Simplifying the Geometry of Conscience

November 14, 2022

My first brush with crypto currency was a request to include the topic in a lecture for an outfit running international training programs for law enforcement and intelligence professionals. In 2013, I was in my first year of retirement and interested in what I called CyberOSINT. My definition of the term pivoted on the companies providing tools and software to deal with was grouped under the category of cyber crime. A decade ago, cyber crime was big, but it was propelled by what now seems to have been bad actor minnows.

The hot topics were the Dark Web, forums offering tips and tricks for hacking, and CSAM (child sexual abuse material). Digital currency, specifically Bitcoin, was the lubricant for cyber crime. Therefore, my team and I had no choice but take a look at the Nakamoto white paper, poke into the universities in England beavering away on techniques to deanonymize individual transactions, and the early research efforts of everyone’s favorite online bookstore Amazon. We attended meet ups about digital currency and spoke with seemingly well meaning people who were excited about doing money things without annoying intermediaries and regulatory authorities.

It became clear at least to me and my team that digital currency would become a replacement for paper and coin currencies because [a] money costs a lot to produce, manage, and make counterfeit resistant and [b] values could be whipped up using the juices that bad actors, money launderers, and financial “innovators” have pumping through their veins.

Today digital currencies have become a big financial play. It works… for a while. Then like the tragedy of the commons, the open green field is trashed. I thought about the current big time mess a whiz kid has created. The scale of the fraud makes those early players look less like minnows and more like clueless paramecia with math skills. “Sam Bankman-Fried and the Geometry of Conscience” is an interesting essay. However, it is difficult for a simple and somewhat dull person like myself to understand.

The write up says (and I urge you to read the complete 1,400 word essay. I want to cite one passage, if I may:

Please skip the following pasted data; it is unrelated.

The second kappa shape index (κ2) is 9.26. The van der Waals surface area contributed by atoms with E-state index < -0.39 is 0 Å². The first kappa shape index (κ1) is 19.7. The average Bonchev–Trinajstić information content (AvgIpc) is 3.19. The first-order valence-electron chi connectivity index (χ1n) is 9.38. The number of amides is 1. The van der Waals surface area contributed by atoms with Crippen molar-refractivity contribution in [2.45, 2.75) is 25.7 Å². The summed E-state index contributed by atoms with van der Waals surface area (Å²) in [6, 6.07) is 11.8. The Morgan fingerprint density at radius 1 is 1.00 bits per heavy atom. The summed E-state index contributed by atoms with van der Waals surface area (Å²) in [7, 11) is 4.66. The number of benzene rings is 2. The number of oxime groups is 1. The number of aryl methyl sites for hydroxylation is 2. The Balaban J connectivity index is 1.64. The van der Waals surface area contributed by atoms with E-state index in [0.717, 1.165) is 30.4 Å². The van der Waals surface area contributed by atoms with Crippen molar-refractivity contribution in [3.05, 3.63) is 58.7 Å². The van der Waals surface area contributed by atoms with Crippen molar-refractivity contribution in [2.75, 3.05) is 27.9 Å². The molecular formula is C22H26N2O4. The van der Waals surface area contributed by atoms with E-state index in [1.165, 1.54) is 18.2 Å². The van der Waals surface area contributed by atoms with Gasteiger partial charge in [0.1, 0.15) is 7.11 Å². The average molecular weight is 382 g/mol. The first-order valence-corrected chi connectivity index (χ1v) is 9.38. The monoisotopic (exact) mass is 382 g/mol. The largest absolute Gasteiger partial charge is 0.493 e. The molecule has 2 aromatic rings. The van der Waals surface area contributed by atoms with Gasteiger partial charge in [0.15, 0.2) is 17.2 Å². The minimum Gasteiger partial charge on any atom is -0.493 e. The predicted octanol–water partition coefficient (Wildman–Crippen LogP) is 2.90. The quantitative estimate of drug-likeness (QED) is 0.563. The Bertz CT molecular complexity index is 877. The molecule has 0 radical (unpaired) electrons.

On reflection, maybe I’d just try to convince SBF to weight money logarithmically when calculating expected utility (as in the Kelly criterion), to forsake the linear weighting that SBF explicitly advocated and that he seems to have put into practice in his crypto ventures. Or if not logarithmic weighing, then at least some concave utility function—something that makes, let’s say, a mere $1 billion in hand seem better than $15 billion that has a 50% probability of vanishing and leaving you, your customers, your employees, and the entire Effective Altruism community with less than nothing.

Interesting, right.

Here’s my take. The SBF innovator attended MIT. In theory, he was exposed to MIT thinking, which as you may recall, involved taking money from everyone’s favorite poster child for questionable behavior Jeffrey Epstein. Several questions:

  1. What’s up with an MIT education and inculcation of such quaint concepts as moral behavior?
  2. Why are individuals willing and able to commit financial fraud when it is comparatively easy to deanonymize some crypto activities?
  3. Do we need big thoughts like “linear and concave utilities” to explain criminal behavior?

My take. Effective altruism is word salad. Say crypto to me I think of cyber crime. End of story. No Hopf fibration or wordsmithing needed, thank you very much.

Stephen E Arnold, November 14, 2022


One Response to “Simplifying the Geometry of Conscience”

  1. Jimmy Gauvin on November 16th, 2022 6:41 pm

    Some people seem to live up to their name :

    a burned financial huckster by the name of fried bankman,

    this stuff is hard to invent.

    Robin : “Holy banks”

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